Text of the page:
Medical Break Through

There a number of reasons to take a leave of absence from your Stanford University college career. Maternity leave, sabbatical, vacation and grieving to name a few, are some of the examples on their official list.

What about a logical, rational and sane reason to actually drop out of Stanford?

Can you think of one?

A young lady who is hard to believe actually exists and is a powerful inspiration to millions of women and men who know her personally or read about her is Elizabeth Anne Holmes. Now 31, she thought of a reason to drop out of Stanford at the tender age of 19 and it’s hard to wage a sound argument counter to her reasoning.

She became a billionaire.

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Well, she actually designed and built a better medical mouse trap first. She is the CEO of Theranos, a blood testing company, which she founded in 2003 while she was a chemical engineering major at Stanford University.

The company was originally based on her invention and patent for a way to run 30 common lab tests, on blood obtained via a finger stick, using microfluidics or “lab-on-a-chip” technology – a much faster and cheaper method than traditional lab testing techniques.

By 2014, the company offered 200 tests, was licensed to operate in every state in the United States and was valued at nearly $10 billion. At present, Theranos has entered into a partnership with the drugstore chain giant Walgreens to build thousands of Wellness Centers across the country offering a full menu of blood tests directly to consumers at a charge that is generally one-quarter to one-tenth of what others charge.

When most of us are that young, it’s extremely hard to make sound decisions even for what at the time seems like the right reasons. What was Ms. Holmes motivation for creating this type of company?

A peek into her family background is helpful.

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According to Wikipedia Ms. Holmes was born in February 1984 in Washington, D.C. Her father, Christian Holmes IV, worked in the United States, Africa and China as part of government agencies such as USAID. Her mother, Noel Anne (Daoust), worked as a Congressional committee staffer. She has a brother, Christian Holmes V, who is the director of product management at Theranos. One of her ancestors was a founder of the Fleischmann’s Yeast company. She is related to actress Katherine MacDonald who was married to Christian Rasmus Holmes II (1898-1944).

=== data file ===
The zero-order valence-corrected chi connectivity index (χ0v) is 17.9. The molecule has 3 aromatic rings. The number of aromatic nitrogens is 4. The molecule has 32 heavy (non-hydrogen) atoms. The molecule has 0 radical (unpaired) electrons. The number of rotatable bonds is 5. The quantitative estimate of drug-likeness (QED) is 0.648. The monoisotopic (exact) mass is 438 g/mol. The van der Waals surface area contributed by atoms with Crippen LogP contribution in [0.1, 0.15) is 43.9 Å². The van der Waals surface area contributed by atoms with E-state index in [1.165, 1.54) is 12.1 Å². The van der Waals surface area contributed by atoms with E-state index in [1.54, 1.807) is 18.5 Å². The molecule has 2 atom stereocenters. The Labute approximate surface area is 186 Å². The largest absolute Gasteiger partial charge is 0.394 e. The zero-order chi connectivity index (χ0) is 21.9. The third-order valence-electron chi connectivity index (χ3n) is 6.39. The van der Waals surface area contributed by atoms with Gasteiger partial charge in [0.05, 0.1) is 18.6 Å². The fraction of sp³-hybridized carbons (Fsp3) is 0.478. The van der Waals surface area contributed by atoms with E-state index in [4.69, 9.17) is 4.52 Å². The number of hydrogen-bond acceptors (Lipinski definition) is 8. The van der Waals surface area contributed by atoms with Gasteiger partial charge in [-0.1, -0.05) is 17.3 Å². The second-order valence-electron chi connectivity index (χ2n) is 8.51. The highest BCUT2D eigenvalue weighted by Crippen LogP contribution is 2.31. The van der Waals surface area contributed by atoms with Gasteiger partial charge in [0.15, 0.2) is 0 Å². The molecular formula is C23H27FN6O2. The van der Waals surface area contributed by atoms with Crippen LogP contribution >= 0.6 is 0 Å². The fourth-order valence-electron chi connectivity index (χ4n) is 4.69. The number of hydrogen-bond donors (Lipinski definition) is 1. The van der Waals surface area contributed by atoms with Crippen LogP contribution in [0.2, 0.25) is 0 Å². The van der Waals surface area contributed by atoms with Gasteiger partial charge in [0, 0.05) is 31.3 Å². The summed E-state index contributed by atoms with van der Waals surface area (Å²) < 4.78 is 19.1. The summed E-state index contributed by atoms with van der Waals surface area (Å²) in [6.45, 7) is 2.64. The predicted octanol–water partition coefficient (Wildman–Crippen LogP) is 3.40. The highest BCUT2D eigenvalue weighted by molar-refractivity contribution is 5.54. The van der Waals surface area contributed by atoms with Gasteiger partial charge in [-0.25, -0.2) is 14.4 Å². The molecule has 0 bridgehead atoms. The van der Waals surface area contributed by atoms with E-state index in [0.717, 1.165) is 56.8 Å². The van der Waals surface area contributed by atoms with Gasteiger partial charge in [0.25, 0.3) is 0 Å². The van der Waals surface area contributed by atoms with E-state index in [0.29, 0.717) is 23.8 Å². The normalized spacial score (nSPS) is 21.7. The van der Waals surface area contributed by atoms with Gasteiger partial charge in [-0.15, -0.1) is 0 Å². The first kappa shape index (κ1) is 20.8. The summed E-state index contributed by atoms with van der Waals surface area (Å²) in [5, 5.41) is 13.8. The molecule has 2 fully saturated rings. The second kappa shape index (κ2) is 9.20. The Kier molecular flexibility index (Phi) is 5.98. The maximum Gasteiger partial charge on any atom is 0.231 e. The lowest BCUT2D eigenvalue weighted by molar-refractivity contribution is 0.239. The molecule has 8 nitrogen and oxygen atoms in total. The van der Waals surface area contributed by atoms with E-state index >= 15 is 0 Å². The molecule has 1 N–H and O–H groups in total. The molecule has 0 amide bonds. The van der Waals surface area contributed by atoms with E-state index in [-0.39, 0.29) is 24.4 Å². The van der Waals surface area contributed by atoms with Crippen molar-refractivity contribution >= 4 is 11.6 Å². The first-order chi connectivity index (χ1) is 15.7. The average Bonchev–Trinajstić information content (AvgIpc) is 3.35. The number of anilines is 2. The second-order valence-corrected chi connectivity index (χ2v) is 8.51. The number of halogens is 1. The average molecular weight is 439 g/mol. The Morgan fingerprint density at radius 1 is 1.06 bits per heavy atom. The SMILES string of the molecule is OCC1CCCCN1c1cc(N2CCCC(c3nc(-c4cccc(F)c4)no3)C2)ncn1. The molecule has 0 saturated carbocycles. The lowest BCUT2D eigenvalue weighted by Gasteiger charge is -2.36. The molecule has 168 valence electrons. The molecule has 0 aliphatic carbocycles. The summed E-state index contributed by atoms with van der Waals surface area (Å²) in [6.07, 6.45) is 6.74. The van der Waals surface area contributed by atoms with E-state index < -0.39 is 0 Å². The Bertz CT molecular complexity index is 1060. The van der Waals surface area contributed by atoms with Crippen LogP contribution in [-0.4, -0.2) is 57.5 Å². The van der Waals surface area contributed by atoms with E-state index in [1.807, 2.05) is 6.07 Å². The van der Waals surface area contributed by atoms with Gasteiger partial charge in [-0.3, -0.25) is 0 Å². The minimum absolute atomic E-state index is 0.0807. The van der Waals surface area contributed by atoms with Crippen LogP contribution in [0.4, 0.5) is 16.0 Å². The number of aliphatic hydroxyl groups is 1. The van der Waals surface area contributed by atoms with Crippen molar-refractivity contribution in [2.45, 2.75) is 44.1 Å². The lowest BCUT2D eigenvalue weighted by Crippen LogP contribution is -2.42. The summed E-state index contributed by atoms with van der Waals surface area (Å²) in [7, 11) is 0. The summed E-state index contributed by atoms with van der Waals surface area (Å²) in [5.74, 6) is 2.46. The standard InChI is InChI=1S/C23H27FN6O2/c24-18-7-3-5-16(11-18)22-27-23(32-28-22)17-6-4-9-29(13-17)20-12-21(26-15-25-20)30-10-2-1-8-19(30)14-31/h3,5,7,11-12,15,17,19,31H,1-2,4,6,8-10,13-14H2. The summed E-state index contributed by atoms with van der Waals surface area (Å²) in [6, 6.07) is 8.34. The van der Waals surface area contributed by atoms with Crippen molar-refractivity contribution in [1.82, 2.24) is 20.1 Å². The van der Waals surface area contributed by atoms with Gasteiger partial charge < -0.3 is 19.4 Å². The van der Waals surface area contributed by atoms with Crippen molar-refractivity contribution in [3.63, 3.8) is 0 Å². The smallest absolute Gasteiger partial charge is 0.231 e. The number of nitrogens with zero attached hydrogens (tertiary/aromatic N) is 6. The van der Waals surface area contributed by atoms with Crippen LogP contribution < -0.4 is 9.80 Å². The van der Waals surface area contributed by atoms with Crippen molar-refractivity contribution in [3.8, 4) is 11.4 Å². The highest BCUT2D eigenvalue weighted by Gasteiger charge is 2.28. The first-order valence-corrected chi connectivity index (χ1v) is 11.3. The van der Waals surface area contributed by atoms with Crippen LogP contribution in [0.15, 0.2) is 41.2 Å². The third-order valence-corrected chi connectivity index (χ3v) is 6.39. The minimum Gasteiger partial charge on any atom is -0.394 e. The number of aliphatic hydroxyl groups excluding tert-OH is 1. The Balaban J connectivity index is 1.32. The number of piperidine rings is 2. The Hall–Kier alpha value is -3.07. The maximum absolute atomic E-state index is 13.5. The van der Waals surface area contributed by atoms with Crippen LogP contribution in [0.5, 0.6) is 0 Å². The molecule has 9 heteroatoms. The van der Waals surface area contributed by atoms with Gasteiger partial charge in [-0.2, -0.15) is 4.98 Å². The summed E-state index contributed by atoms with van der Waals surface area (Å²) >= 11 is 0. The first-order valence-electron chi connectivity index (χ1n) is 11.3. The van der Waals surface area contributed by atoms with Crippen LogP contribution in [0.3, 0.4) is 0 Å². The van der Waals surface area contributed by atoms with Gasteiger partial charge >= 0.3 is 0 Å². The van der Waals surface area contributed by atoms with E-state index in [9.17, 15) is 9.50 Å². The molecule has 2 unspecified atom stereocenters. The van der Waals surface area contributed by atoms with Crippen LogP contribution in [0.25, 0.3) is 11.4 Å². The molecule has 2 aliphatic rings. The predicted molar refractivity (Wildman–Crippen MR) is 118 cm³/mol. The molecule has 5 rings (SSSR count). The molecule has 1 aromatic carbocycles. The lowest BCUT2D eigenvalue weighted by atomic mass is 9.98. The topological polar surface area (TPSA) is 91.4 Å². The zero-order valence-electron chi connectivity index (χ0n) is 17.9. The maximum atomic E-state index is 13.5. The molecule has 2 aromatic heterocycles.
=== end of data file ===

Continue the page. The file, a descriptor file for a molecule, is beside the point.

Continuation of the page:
As a child, she read the biography of her great-great-grandfather Christian R. Holmes, who was a surgeon, engineer, inventor, and a decorated World War I veteran. He was born in Denmark in 1857 and was the dean of the University of Cincinnati College of Medicine, where a hospital is named after him. The career of her ancestor inspired Elizabeth to take up medicine, but she soon found that she had a fear of needles. She later described this fear as one of her motivations to launch Theranos.

The informative business publication forbes.com relates that she was also motivated by the sad experience of seeing her uncle die from cancer because it wasn’t caught early, inspiring Ms. Holmes to develop a way to potentially detect diseases earlier.

Much faster, cheaper and less painful than other tests, it can quickly test a drop of blood at a fraction of the price of commercial labs, and can run up to 70 different tests.

The road to impelling her business to flourish has kept her extremely busy.

As of 2014, Ms. Holmes has 18 US patents and 66 non-US patents in her name and is listed as a co-inventor on over a hundred patent applications.

Theranos Board Members include elder statesmen George Shultz and Henry Kissinger.